Lebanon and the prospect of war
My new column in Masri al-Youm is out, about Lebanon and the prospects of war there, and outlines the rather twisted road of the past decade to get to the present situation.
But of course this is Lebanon, it's already superseded by the rather dramatic news of the clash between the Lebanese Army and the Israeli one yesterday, which claimed the lives of three Lebanese soldiers, a journalist from al-Akhbar, and a senior Israeli officer. Lebanon appears to have been in the wrong according to the UN, but of course it's all hotly contested.
I recently finished reading David Hirst's Beware of Small States (more about the book and Hirst later this week), one of whose central points is that Lebanon has been where the Arab-Israeli conflict has perdured since the last time an Arab army (rather than guerrilla) fought Israel: 1973. Well yesterday that (almost) 27 year break had ended, with Lebanese uniformed men confronting Israel's.
This is just one of the many signs of tension, and a possible third Lebanese war (which Hirst says could also very well be a regionalized seventh Arab-Israeli war) now appears ever more likely. Let's hope it can be avoided, as the latest ICG report calls for more effective diplomacy:
The key to unlocking this situation is – without neglecting the central Israeli-Palestinian track – to resume meaningful negotiations between Israel on the one hand and Syria and Lebanon on the other. This is the only realistic way to shift underlying dynamics and, in particular, affect Syria’s calculations. Without that, Damascus will continue to transfer weapons to Hizbollah, the Shiite movement will successfully resist pressure to disarm and Israel will keep on violating Lebanon’s sovereignty.
There is scant reason for optimism on the peace front, however. That means little can be achieved, not that nothing can be done. The most urgent tasks are to restore momentum on 1701 by focusing on the most realistic goals and to establish consultative mechanisms to defuse tensions, clarify red lines and minimise risks of an accidental confrontation. Better channels of communication would help. At present, the U.S. is talking mainly to one side (Israel), keeping another at arm’s length (Syria), ignoring a third (Hizbollah) and confronting the fourth (Iran).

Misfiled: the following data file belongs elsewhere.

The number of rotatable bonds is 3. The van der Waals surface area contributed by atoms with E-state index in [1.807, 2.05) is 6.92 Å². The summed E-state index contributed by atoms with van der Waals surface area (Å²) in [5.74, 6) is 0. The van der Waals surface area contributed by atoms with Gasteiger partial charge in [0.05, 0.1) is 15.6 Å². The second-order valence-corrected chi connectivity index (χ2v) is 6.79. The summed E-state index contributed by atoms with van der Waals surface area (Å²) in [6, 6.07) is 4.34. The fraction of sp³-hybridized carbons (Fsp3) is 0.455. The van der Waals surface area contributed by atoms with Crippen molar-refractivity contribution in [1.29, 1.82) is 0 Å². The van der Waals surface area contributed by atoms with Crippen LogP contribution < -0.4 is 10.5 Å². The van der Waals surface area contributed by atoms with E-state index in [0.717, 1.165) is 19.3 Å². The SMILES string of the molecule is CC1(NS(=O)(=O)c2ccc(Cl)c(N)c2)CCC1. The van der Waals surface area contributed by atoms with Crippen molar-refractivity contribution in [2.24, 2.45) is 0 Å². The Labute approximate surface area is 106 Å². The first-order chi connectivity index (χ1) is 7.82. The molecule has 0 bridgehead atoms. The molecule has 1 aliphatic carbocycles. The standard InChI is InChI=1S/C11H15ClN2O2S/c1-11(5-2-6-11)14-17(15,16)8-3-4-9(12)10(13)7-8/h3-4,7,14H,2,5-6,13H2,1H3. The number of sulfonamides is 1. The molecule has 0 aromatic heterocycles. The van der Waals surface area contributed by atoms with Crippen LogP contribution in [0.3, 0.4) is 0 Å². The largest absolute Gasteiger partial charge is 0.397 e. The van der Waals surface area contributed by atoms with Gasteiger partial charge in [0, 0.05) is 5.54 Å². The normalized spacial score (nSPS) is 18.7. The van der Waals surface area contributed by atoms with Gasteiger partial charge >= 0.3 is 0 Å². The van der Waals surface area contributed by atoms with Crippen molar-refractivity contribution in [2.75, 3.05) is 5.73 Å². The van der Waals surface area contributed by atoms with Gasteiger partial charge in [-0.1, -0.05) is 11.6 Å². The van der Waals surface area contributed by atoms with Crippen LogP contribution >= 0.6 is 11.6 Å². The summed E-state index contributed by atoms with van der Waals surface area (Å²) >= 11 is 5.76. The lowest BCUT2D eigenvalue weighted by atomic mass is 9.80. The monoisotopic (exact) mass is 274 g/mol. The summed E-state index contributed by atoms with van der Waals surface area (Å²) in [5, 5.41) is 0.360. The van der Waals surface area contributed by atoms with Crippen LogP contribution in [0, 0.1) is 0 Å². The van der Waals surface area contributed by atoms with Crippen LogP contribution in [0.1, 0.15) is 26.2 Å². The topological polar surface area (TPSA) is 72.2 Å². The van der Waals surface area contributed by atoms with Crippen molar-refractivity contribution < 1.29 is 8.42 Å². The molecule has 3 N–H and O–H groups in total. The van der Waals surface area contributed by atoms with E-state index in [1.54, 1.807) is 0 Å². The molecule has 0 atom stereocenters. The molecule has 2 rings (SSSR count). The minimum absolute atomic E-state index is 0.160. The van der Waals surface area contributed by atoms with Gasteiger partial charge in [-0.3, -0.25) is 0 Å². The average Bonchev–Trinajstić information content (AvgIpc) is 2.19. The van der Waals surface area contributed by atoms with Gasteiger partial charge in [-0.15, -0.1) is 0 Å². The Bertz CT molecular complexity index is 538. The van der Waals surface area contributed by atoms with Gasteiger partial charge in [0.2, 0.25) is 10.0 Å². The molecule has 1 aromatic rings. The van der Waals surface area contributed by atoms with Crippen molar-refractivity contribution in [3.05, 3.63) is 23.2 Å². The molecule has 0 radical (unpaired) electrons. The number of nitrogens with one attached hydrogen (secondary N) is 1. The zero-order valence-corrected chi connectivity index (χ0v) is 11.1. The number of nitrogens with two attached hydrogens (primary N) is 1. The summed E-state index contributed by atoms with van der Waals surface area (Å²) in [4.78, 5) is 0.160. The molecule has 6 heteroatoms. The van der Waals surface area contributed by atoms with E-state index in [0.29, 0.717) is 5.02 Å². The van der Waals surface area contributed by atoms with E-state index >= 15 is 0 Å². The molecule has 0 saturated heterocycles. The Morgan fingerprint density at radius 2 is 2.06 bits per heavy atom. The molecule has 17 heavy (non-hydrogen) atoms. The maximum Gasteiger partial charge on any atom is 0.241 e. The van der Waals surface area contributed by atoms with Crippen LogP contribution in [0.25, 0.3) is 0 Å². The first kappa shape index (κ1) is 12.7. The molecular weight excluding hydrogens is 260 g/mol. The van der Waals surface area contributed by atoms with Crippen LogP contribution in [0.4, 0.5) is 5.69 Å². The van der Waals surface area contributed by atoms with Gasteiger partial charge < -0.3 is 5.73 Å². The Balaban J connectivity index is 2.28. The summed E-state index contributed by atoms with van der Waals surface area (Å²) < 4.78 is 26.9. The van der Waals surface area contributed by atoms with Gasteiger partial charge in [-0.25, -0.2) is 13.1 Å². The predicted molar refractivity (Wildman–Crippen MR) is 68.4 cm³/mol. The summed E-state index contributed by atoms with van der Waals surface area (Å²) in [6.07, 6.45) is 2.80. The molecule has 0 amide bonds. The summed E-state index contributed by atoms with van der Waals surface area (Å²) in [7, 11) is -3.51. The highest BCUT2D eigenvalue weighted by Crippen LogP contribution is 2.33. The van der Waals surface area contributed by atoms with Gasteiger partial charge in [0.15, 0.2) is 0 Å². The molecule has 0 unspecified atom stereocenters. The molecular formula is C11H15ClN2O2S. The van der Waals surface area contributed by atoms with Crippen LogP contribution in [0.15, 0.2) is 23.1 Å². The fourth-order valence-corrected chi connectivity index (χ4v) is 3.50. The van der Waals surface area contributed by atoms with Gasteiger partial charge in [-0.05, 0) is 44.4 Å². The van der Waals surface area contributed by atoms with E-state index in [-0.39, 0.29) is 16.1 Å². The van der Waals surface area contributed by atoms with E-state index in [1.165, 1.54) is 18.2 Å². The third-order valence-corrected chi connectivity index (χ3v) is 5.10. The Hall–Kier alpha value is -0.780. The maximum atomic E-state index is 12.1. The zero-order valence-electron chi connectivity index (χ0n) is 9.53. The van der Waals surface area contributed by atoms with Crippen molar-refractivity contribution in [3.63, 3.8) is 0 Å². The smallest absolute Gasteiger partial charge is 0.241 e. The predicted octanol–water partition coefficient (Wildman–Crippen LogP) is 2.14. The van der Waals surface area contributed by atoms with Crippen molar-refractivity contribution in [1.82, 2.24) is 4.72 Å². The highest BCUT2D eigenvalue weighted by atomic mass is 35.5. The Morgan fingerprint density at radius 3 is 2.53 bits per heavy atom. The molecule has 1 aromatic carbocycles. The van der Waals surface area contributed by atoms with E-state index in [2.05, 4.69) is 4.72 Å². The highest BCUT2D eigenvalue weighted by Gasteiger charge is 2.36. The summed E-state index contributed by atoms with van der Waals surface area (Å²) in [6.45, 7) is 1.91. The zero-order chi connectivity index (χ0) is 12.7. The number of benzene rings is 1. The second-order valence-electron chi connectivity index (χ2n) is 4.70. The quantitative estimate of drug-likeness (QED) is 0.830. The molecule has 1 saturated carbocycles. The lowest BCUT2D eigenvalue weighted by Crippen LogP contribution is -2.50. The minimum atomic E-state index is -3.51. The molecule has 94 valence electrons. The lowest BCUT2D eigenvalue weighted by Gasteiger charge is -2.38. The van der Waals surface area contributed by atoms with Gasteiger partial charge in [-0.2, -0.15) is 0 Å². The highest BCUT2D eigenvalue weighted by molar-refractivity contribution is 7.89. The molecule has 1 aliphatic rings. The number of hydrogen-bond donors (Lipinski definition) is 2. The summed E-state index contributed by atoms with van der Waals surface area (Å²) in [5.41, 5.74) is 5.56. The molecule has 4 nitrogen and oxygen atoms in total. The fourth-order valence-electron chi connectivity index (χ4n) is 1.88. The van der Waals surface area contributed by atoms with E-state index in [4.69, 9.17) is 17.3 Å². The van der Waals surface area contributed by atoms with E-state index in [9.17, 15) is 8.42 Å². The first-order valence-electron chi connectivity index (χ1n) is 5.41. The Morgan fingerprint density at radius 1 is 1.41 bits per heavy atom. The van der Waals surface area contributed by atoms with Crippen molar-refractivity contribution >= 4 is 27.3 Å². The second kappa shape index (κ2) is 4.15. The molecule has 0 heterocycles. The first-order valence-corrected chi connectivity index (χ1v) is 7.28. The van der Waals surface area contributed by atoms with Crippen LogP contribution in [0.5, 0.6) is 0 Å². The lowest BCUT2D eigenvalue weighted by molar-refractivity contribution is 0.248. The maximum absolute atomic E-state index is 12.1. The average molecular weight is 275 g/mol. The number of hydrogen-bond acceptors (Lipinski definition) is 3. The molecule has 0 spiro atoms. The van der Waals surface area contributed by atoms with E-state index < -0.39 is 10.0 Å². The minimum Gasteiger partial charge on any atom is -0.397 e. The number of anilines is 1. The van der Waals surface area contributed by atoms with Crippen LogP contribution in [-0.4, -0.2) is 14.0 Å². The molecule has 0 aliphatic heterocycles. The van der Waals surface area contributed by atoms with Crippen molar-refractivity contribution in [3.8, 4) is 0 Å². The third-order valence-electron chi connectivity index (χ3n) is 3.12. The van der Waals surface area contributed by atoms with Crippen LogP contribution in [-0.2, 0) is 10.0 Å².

At the risk of repeating a bromide, it's hard to see a settlement of the wider Arab-Israeli conflict without some kind of solution to the Palestinian-Israeli one. We have had, for decades now, an Israel that simply does not want to return the Golan Heights to Syria or find a solution to the Palestinian question that is likely to ever satisfy the Palestinians. Its entire policies have been aimed at increasing its territory, fragmenting the West Bank and the overall Palestinian polity, and waging war to make its enemies accept peace on its own terms, i.e. surrender. It has also rejected the only serious offer for a comprehensive peace on the table, the 2002 Beirut Initiative.
On the other hand, a group like Hizbullah is not about to cease fighting Israel once the issue of the Shebaa Farms — its pretext for continued hostility since the liberation of South Lebanon (before that the area was not contested) — is resolved. The issue the Islamist camp really cares about, in the end, is Palestine and Jerusalem. An imposed peace will not satisfy it, only one that has full endorsement of a Palestinian majority as well as the Arab states and Iran (all of which agreed to under the Beirut initiative). This is why the crazed ideas of the neoconservatives and their friends in Israel (practically the whole establishment there) of imposing their own peace and creating a new Middle East will not work — what worked on Egypt or Jordan simply won't work with them.